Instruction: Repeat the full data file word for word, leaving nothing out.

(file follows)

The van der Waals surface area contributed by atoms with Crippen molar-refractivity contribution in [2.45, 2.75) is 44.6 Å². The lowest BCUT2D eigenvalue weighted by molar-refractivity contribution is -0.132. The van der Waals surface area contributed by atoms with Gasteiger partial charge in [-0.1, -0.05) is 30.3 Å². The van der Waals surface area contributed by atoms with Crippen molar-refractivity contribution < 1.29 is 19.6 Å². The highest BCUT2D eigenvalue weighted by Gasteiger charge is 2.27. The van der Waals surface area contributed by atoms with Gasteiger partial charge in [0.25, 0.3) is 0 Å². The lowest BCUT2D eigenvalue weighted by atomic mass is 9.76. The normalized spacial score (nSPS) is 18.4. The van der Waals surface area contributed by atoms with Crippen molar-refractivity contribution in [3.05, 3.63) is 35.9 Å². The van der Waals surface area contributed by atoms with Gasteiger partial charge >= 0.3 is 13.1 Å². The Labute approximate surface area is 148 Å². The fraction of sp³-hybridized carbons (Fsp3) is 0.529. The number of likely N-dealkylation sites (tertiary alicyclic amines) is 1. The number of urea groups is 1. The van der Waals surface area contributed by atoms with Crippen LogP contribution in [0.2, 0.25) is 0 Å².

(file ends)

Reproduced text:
The van der Waals surface area contributed by atoms with Crippen molar-refractivity contribution in [2.45, 2.75) is 44.6 Å². The lowest BCUT2D eigenvalue weighted by molar-refractivity contribution is -0.132. The van der Waals surface area contributed by atoms with Gasteiger partial charge in [-0.1, -0.05) is 30.3 Å². The van der Waals surface area contributed by atoms with Crippen molar-refractivity contribution < 1.29 is 19.6 Å². The highest BCUT2D eigenvalue weighted by Gasteiger charge is 2.27. The van der Waals surface area contributed by atoms with Gasteiger partial charge in [0.25, 0.3) is 0 Å². The lowest BCUT2D eigenvalue weighted by atomic mass is 9.76. The normalized spacial score (nSPS) is 18.4. The van der Waals surface area contributed by atoms with Crippen molar-refractivity contribution in [3.05, 3.63) is 35.9 Å². The van der Waals surface area contributed by atoms with Gasteiger partial charge >= 0.3 is 13.1 Å². The Labute approximate surface area is 148 Å². The fraction of sp³-hybridized carbons (Fsp3) is 0.529. The number of likely N-dealkylation sites (tertiary alicyclic amines) is 1. The number of urea groups is 1. The van der Waals surface area contributed by atoms with Crippen LogP contribution in [0.2, 0.25) is 0 Å².